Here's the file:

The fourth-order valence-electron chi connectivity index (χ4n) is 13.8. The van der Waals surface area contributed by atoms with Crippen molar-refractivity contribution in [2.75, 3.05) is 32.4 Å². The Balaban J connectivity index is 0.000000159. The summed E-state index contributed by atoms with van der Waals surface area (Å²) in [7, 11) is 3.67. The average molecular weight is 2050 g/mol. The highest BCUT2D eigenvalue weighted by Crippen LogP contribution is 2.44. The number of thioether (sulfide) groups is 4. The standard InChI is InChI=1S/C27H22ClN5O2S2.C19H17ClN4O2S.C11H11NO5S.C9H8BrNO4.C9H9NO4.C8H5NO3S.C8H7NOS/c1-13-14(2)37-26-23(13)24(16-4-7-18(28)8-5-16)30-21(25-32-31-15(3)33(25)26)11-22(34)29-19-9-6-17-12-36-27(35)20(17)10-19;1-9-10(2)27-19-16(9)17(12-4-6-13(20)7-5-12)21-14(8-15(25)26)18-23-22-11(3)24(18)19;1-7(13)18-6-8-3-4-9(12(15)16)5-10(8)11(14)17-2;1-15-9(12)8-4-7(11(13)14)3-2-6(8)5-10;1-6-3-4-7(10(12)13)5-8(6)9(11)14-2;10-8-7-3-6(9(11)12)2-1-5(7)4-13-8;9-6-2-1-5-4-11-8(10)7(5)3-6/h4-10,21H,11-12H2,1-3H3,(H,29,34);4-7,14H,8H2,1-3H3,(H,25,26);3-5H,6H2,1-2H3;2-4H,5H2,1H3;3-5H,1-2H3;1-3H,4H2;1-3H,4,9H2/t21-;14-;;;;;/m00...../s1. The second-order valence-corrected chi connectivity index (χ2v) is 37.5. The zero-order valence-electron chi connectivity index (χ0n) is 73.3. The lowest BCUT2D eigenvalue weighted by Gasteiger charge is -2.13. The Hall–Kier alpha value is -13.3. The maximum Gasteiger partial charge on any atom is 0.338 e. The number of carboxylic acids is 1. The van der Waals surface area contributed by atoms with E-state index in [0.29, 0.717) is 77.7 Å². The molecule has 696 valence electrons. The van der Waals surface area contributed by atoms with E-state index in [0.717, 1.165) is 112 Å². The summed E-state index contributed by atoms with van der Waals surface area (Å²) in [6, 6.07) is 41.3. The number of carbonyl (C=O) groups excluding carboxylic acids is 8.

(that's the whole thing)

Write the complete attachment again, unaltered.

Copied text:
The fourth-order valence-electron chi connectivity index (χ4n) is 13.8. The van der Waals surface area contributed by atoms with Crippen molar-refractivity contribution in [2.75, 3.05) is 32.4 Å². The Balaban J connectivity index is 0.000000159. The summed E-state index contributed by atoms with van der Waals surface area (Å²) in [7, 11) is 3.67. The average molecular weight is 2050 g/mol. The highest BCUT2D eigenvalue weighted by Crippen LogP contribution is 2.44. The number of thioether (sulfide) groups is 4. The standard InChI is InChI=1S/C27H22ClN5O2S2.C19H17ClN4O2S.C11H11NO5S.C9H8BrNO4.C9H9NO4.C8H5NO3S.C8H7NOS/c1-13-14(2)37-26-23(13)24(16-4-7-18(28)8-5-16)30-21(25-32-31-15(3)33(25)26)11-22(34)29-19-9-6-17-12-36-27(35)20(17)10-19;1-9-10(2)27-19-16(9)17(12-4-6-13(20)7-5-12)21-14(8-15(25)26)18-23-22-11(3)24(18)19;1-7(13)18-6-8-3-4-9(12(15)16)5-10(8)11(14)17-2;1-15-9(12)8-4-7(11(13)14)3-2-6(8)5-10;1-6-3-4-7(10(12)13)5-8(6)9(11)14-2;10-8-7-3-6(9(11)12)2-1-5(7)4-13-8;9-6-2-1-5-4-11-8(10)7(5)3-6/h4-10,21H,11-12H2,1-3H3,(H,29,34);4-7,14H,8H2,1-3H3,(H,25,26);3-5H,6H2,1-2H3;2-4H,5H2,1H3;3-5H,1-2H3;1-3H,4H2;1-3H,4,9H2/t21-;14-;;;;;/m00...../s1. The second-order valence-corrected chi connectivity index (χ2v) is 37.5. The zero-order valence-electron chi connectivity index (χ0n) is 73.3. The lowest BCUT2D eigenvalue weighted by Gasteiger charge is -2.13. The Hall–Kier alpha value is -13.3. The maximum Gasteiger partial charge on any atom is 0.338 e. The number of carboxylic acids is 1. The van der Waals surface area contributed by atoms with E-state index in [0.29, 0.717) is 77.7 Å². The molecule has 696 valence electrons. The van der Waals surface area contributed by atoms with E-state index in [0.717, 1.165) is 112 Å². The summed E-state index contributed by atoms with van der Waals surface area (Å²) in [6, 6.07) is 41.3. The number of carbonyl (C=O) groups excluding carboxylic acids is 8.